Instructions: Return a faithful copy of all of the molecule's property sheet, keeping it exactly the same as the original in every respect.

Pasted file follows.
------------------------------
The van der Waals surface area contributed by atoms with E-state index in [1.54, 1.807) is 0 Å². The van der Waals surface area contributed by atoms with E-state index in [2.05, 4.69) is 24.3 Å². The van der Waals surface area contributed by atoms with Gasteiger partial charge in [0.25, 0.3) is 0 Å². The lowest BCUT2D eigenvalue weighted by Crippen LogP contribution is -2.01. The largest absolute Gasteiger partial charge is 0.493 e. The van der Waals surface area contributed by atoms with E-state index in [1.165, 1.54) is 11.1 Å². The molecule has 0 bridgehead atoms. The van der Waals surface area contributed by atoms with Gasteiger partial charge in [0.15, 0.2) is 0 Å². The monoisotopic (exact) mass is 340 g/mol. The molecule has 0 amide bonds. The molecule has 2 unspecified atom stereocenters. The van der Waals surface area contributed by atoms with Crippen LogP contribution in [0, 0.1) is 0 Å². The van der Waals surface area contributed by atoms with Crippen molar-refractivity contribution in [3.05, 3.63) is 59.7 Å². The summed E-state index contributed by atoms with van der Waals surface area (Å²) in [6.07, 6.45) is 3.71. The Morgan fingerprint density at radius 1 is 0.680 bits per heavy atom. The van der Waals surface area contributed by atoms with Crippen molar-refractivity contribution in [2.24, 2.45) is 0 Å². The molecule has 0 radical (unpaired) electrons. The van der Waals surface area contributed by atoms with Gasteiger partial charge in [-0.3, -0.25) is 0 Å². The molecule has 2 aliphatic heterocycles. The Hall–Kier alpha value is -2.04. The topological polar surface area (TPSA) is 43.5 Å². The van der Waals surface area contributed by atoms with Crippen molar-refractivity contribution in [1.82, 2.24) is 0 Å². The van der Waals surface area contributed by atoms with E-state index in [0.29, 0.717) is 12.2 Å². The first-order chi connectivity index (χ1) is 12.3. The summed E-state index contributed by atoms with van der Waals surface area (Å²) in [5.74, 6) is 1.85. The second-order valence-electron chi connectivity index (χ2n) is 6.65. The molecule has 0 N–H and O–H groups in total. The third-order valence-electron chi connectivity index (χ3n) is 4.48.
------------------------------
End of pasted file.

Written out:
The van der Waals surface area contributed by atoms with E-state index in [1.54, 1.807) is 0 Å². The van der Waals surface area contributed by atoms with E-state index in [2.05, 4.69) is 24.3 Å². The van der Waals surface area contributed by atoms with Gasteiger partial charge in [0.25, 0.3) is 0 Å². The lowest BCUT2D eigenvalue weighted by Crippen LogP contribution is -2.01. The largest absolute Gasteiger partial charge is 0.493 e. The van der Waals surface area contributed by atoms with E-state index in [1.165, 1.54) is 11.1 Å². The molecule has 0 bridgehead atoms. The van der Waals surface area contributed by atoms with Gasteiger partial charge in [0.15, 0.2) is 0 Å². The monoisotopic (exact) mass is 340 g/mol. The molecule has 0 amide bonds. The molecule has 2 unspecified atom stereocenters. The van der Waals surface area contributed by atoms with Crippen LogP contribution in [0, 0.1) is 0 Å². The van der Waals surface area contributed by atoms with Crippen molar-refractivity contribution in [3.05, 3.63) is 59.7 Å². The summed E-state index contributed by atoms with van der Waals surface area (Å²) in [6.07, 6.45) is 3.71. The Morgan fingerprint density at radius 1 is 0.680 bits per heavy atom. The van der Waals surface area contributed by atoms with Crippen molar-refractivity contribution in [2.24, 2.45) is 0 Å². The molecule has 0 radical (unpaired) electrons. The van der Waals surface area contributed by atoms with Gasteiger partial charge in [-0.3, -0.25) is 0 Å². The molecule has 2 aliphatic heterocycles. The Hall–Kier alpha value is -2.04. The topological polar surface area (TPSA) is 43.5 Å². The van der Waals surface area contributed by atoms with Crippen molar-refractivity contribution in [1.82, 2.24) is 0 Å². The van der Waals surface area contributed by atoms with E-state index in [0.29, 0.717) is 12.2 Å². The first-order chi connectivity index (χ1) is 12.3. The summed E-state index contributed by atoms with van der Waals surface area (Å²) in [5.74, 6) is 1.85. The second-order valence-electron chi connectivity index (χ2n) is 6.65. The molecule has 0 N–H and O–H groups in total. The third-order valence-electron chi connectivity index (χ3n) is 4.48.